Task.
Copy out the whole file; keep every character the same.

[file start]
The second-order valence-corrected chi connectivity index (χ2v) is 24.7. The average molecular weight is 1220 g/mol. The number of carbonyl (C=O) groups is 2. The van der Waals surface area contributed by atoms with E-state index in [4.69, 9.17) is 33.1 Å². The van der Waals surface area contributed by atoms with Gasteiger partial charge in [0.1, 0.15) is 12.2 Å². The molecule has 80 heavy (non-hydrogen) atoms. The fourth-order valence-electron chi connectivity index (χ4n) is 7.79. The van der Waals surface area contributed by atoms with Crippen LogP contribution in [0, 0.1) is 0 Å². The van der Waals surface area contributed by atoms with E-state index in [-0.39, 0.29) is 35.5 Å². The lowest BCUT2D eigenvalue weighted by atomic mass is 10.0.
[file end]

The second-order valence-corrected chi connectivity index (χ2v) is 24.7. The average molecular weight is 1220 g/mol. The number of carbonyl (C=O) groups is 2. The van der Waals surface area contributed by atoms with E-state index in [4.69, 9.17) is 33.1 Å². The van der Waals surface area contributed by atoms with Gasteiger partial charge in [0.1, 0.15) is 12.2 Å². The molecule has 80 heavy (non-hydrogen) atoms. The fourth-order valence-electron chi connectivity index (χ4n) is 7.79. The van der Waals surface area contributed by atoms with Crippen LogP contribution in [0, 0.1) is 0 Å². The van der Waals surface area contributed by atoms with E-state index in [-0.39, 0.29) is 35.5 Å². The lowest BCUT2D eigenvalue weighted by atomic mass is 10.0.